'Dark Eden' also explores aspects of gender and how they relate to society. The book describes a matriarchy on the verge of transforming into a patriarchy, as the society splits up into factions in direct competition for resources and the spectre of war begins to raise its head. It is refreshing to read a story about a society that has reverted to the primal without erasing women's roles, or setting up the men as hunter gatherers while the women stay behind, look after the young and cook. Most of the leaders are women, with a secret history passed on from mother to daughter from Angela, the original stranded colonist. The society is by necessity sexually very liberal, and the women choose who they want to sleep with. However, despite the fact that they do not have a word for rape, it's clear that sexual abuse does happen, an early sign that the naive society of the Family is not as idyllic and innocent as at first it appears. The scene in which John is molested by group leader Bella Redlantern is intentionally deeply uncomfortable, with Beckett exploring the confusion and difficulty this awakens in John by having this done to him by someone he cares for and respects; it would be a very different scene if the characters were gender flipped. Beckett is also interested in how people with disabilities live in his fictional society. Due to the level of inbreeding, deformities of the mouth and feet are common, and are stigmatised in the society. However Jeff, one of the most compelling characters in the book, is born with foot problems, and so is excluded from the hunting and other social activities. But this gives him the chance to hone his intellect and his unique perspective, and he becomes a key figure in the story of the progression of the tribe, figuring out how to domesticate the animals of Eden so that he can transport himself more easily.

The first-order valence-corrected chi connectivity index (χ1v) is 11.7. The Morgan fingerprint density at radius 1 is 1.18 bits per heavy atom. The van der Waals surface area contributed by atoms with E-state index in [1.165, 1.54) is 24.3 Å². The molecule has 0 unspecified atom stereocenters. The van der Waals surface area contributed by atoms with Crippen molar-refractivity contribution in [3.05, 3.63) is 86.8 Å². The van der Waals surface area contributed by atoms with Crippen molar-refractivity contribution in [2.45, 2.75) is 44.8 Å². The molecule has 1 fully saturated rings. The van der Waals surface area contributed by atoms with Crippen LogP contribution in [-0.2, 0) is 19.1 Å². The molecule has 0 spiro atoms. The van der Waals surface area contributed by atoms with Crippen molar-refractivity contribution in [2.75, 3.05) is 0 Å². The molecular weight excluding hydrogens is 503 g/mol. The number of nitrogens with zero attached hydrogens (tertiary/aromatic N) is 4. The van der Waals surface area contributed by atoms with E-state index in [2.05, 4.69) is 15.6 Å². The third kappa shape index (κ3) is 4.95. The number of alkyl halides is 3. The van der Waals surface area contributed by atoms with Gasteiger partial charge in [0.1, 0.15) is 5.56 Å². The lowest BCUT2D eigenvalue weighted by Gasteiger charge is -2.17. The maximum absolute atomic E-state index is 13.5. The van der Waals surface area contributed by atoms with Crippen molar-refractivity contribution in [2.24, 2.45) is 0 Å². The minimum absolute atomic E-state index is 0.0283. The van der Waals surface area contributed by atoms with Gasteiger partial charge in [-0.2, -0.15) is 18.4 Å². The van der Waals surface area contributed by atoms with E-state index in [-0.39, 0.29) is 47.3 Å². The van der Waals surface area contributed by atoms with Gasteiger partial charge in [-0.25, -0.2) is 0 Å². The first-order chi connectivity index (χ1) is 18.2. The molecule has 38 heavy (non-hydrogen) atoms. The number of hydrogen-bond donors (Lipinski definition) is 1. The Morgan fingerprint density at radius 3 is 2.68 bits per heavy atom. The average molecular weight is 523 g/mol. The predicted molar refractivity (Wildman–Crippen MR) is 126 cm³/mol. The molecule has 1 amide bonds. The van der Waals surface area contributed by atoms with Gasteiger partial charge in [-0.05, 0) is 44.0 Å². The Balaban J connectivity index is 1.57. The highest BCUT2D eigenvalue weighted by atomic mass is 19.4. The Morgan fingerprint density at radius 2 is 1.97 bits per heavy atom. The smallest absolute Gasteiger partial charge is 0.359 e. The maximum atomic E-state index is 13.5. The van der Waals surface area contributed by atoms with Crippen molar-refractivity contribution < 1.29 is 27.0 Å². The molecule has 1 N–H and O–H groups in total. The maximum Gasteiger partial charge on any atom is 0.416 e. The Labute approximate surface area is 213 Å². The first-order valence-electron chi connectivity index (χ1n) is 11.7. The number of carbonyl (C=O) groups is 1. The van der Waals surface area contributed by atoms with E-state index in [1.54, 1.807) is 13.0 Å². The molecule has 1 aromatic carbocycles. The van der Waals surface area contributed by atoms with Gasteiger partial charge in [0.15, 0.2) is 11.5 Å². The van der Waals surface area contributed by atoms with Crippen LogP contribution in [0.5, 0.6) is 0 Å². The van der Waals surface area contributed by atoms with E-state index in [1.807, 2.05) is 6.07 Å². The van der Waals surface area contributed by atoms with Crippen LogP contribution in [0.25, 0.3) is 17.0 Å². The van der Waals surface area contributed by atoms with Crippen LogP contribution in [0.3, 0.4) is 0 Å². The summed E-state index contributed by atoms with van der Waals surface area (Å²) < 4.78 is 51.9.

The loss of innocence is a common thread running through the book, as John becomes not only the first person in Eden to find away across the barren snowy mountains above the valley but also the first person to kill another human. John is always aware of the historical implications of his actions, that people will tell stories of the things he is doing, but as he grows and matures he is able to see other people's side of the story. He realises that his actions have had dire consequences as well as good ones, and that history may judge him very differently from how he judges himself. The ending of the book is bleak and deeply moving, with John and his tribe discovering that they truly have no chance of ever being rescued by Earth, but it is not without hope, as this gives them the closure to begin living their life fully on Eden, no longer recirculating useless traditions and huddling round the spaceship landing site, but free to explore the world around them and make their own culture.